Flood-hit pub could be closed for months after Plymouth rains
WATER came up through the floors of homes in one of the worst-affected areas of Plymouth.
And a pub was inundated for the second time in three days – leading to damage which could keep it closed until January.
Residents and businesses in Colebrook said water had rolled down the surrounding hills from saturated ground and overpowered the Victorian sewerage system.
Donna Finch, who lives in Golden Square, said water had seeped through the floor and saturated her carpet.
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She added that a foot of water had turned the courtyard garden of her cottage into a "dirty swimming pool" but sandbags and boards had kept most of the flooding at bay.
Mrs Finch was last night trying to dry out her home with a dehumidifier while preparing for more flooding.
"It is just the volume of rain making the water table rise," she said. "It comes down the hills with such a force, it is like a river at the front. It is not a question of blocked drains.
"It is too many homes for an outdated sewerage system."
Mrs Finch was away on Saturday night but could not get back from Newton Ferrers because of flooding there.
Friends looked after her home while firemen pumped out her courtyard and that of a neighbour.
Mrs Finch said it flooded regularly and residents and businesses had held meetings after the last major problems with the authorities – but nothing had been done.
David Mitchelmore, landlord of the Colebrook Inn, was still clearing up after flooding on Thursday when the waters came back with even greater force on Saturday.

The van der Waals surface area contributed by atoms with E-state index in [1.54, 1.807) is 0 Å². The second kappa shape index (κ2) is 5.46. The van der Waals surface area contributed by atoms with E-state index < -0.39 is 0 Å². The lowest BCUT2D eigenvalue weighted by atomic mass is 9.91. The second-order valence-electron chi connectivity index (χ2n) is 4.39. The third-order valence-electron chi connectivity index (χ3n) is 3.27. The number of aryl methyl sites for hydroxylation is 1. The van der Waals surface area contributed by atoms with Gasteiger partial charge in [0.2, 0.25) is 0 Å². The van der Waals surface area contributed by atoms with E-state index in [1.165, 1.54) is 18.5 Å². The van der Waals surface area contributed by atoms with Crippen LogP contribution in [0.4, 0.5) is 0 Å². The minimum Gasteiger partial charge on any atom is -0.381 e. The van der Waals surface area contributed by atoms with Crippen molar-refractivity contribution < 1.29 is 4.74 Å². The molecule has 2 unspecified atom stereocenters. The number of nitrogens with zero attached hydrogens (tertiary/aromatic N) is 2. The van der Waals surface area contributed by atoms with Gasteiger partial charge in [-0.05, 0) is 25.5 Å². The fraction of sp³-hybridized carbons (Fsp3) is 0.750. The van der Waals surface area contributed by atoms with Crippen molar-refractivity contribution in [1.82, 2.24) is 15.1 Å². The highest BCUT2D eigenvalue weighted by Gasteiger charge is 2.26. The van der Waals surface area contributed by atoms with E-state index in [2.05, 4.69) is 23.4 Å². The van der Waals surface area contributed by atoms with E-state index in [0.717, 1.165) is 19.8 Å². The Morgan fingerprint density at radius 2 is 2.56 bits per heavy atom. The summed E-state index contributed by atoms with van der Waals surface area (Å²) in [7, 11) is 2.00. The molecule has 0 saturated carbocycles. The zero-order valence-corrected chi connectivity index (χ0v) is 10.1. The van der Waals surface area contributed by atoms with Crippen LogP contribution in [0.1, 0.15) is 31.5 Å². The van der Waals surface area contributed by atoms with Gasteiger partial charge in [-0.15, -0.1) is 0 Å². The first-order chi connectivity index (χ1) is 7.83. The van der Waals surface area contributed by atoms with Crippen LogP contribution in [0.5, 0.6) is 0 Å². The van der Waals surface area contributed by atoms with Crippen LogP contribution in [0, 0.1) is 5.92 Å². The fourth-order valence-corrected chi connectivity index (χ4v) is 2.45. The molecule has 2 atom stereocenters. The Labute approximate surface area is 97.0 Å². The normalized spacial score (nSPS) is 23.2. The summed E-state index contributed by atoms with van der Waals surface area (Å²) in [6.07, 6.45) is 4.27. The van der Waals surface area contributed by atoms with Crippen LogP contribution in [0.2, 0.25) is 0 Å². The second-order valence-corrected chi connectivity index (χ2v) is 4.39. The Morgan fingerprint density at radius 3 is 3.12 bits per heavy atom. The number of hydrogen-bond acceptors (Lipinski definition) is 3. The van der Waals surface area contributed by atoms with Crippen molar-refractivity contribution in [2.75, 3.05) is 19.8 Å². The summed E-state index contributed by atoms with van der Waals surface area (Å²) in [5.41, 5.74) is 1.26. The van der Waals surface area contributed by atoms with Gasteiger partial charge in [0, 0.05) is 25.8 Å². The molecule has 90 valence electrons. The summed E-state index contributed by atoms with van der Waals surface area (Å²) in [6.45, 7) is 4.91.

He said six inches of water had filled the ground floor and the carpets and flooring were ruined.
"I don't know when I am going to be able to open again," he added. "It could be January. We have had an exceptional amount of rain over the last few days, the drains and the system just cannot cope.
"There was a massive volume of water coming through the pub. There has been so much damage, we have to do building work and the concrete floors will have to come up."
Mr Mitchelmore said four nearby cottages had been flooded, with two residents moving out of their homes.
Areas surrounding Plymouth also fell victim to flooding.
Yealmpton, Modbury and Sparkwell, including the Dartmoor Zoological Park, were all hit by heavy rainfall.
Tourist attraction Morwellham Quay, near Gunnislake, was also badly flooded. Staff there said a synthetic ice rink just installed for the Christmas season was completely under water yesterday.
The drama began again last night as the rain returned, causing more flooding in Forder Valley.
Increasing winds also shut the middle lane of the Tamar Bridge to traffic.
SOUTH WEST TAKES A SOAKING
FLOODING caused widespread disruption across Devon and Cornwall, which bore the brunt of the country’s relentless rain.
One young woman was killed by a falling tree in Exeter, while water gushed into the streets of several towns and villages in Cornwall.
The EnvironmentAgency had issued 57 flood warnings and 60 flood alerts by last night.
Devon and Somerset fire crews attended 51 incidents involving vehicles stuck in floodwater in 24 hours – and 550 incidents in total over the same period.
Lostwithiel, Mevagissey and Newlyn were among the hardest-hit towns in Cornwall. Cornwall Council said the worst of the rain had moved away last night, but an emergency control centre remained in place.
Across the Tamar, vast swathes of Devon were under water, including parts of Exeter, Exmouth, Tiverton and Newton Abbot.
A 21-year-old-woman was killed when a tree fell on her tent in Exeter, and two others were injured.
First Great Western lifted restrictions on tickets after services out of Exeter and Plymouth were initially cancelled, leaving thousands to resort to replacement buses.
Network Rail spokesman James Davis said engineers were working to clear water-logged tracks into Tiverton and Liskeard.